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disk cartridge

disk cartridge An exchangeable disk store, now obsolete, that took the form of an assembly containing a single rigid magnetic disk permanently housed within a protective plastic cover. It was introduced by IBM in 1964. The cartridge, according to its type, could be loaded vertically onto its drive (top-loading), or horizontally from the front (front-loading). Either way the cartridge hub, to which the disk was clamped, centered onto the drive spindle and was magnetically clamped. The cover contained apertures to allow fixing of the cartridge to the drive, and a door that the drive opened to allow insertion of the magnetic heads. Once loaded, the disk could rotate clear of the covers. Disk cartridges had storage capacities up to 50 megabytes, depending on track density, bit density, and disk size.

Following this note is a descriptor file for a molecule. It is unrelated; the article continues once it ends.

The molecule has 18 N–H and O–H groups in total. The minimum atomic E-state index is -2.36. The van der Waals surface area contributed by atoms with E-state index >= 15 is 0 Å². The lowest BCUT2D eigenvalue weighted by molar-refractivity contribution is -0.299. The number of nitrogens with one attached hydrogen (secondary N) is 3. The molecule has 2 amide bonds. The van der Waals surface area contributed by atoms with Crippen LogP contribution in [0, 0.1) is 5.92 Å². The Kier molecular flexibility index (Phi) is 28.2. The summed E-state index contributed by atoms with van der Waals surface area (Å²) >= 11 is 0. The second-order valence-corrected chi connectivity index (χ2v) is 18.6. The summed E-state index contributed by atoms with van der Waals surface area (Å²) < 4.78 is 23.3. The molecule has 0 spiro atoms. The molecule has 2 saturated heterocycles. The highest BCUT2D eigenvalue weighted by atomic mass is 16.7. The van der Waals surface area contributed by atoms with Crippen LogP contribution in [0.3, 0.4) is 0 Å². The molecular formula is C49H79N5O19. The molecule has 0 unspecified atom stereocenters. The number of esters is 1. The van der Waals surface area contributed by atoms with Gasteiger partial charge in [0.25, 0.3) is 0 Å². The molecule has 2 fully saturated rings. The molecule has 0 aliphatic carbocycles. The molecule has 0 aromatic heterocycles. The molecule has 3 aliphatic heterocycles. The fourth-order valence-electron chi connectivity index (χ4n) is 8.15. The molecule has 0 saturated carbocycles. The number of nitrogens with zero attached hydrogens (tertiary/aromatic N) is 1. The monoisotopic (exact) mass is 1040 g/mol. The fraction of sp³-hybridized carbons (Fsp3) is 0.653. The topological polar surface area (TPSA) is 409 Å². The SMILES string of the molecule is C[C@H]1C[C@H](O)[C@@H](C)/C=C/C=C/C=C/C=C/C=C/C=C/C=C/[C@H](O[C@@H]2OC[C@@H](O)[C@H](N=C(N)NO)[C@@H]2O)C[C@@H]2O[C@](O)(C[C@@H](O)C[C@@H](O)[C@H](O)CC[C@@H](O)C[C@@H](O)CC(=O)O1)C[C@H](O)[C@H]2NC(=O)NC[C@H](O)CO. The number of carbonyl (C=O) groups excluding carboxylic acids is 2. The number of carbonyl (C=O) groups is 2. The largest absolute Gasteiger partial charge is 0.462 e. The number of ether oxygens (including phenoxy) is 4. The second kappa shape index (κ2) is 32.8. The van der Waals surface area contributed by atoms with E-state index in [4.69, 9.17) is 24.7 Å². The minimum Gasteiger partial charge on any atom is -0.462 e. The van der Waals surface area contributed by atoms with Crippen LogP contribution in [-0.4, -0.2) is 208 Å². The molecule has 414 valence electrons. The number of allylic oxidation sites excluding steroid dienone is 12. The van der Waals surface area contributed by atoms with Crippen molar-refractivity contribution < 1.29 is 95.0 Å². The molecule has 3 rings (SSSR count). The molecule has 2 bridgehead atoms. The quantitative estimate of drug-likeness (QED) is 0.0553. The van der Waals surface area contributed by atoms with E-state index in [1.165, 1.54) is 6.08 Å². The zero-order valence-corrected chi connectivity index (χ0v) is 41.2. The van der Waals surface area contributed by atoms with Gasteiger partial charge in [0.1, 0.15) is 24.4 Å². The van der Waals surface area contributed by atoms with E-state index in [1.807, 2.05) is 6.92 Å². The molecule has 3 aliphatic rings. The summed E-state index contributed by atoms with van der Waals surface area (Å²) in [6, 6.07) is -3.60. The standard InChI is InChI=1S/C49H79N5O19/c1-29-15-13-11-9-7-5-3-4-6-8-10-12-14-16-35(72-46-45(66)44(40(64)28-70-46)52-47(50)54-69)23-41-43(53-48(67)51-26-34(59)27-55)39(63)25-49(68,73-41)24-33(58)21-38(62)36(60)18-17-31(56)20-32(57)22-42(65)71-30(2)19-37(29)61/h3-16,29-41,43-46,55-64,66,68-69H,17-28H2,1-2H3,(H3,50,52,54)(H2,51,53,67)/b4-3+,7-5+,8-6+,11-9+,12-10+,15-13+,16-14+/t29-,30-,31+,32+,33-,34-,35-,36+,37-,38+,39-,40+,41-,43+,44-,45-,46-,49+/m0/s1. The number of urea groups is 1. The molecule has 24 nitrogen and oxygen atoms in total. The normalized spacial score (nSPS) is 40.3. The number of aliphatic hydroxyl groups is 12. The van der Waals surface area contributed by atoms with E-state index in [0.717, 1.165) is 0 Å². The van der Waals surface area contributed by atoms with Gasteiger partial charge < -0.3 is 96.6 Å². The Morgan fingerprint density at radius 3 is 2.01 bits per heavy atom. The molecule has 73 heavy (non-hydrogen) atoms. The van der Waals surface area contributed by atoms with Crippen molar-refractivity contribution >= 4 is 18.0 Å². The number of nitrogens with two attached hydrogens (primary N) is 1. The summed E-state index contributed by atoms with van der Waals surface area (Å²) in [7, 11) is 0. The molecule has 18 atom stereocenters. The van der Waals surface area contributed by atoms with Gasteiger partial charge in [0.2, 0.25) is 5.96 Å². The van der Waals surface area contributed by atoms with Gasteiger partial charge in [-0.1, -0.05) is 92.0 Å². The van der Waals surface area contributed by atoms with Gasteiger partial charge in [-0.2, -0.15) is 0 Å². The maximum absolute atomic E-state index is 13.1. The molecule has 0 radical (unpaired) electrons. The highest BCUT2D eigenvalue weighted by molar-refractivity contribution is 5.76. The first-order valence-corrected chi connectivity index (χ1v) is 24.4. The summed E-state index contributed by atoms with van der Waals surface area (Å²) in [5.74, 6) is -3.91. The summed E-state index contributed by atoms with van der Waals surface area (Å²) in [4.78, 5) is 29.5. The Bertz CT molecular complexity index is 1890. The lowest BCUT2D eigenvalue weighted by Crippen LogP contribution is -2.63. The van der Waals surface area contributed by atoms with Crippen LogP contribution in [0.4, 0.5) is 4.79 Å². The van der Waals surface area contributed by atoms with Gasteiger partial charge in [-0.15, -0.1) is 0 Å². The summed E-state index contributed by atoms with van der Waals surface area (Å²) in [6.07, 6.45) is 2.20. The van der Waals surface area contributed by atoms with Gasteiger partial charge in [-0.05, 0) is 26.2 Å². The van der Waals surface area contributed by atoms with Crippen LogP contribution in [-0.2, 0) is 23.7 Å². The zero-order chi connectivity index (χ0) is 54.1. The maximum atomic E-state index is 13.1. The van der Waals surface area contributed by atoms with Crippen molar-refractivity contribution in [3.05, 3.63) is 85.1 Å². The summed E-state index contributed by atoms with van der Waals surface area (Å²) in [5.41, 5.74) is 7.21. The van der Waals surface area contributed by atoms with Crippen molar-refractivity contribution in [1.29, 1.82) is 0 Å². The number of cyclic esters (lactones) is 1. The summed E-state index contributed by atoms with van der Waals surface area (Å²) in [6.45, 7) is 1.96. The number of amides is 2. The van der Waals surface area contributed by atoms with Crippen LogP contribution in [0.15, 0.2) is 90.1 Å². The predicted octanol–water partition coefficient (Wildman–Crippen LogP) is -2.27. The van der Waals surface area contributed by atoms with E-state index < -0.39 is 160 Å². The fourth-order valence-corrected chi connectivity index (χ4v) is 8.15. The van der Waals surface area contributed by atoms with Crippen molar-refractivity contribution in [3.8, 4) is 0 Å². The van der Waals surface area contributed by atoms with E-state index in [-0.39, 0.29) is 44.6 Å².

Similar cartridges are used for optical disks, with capacities from a few hundred megabytes to several gigabytes. In some cases the disk is extracted mechanically from the cartridge for use, rather than rotated within it.

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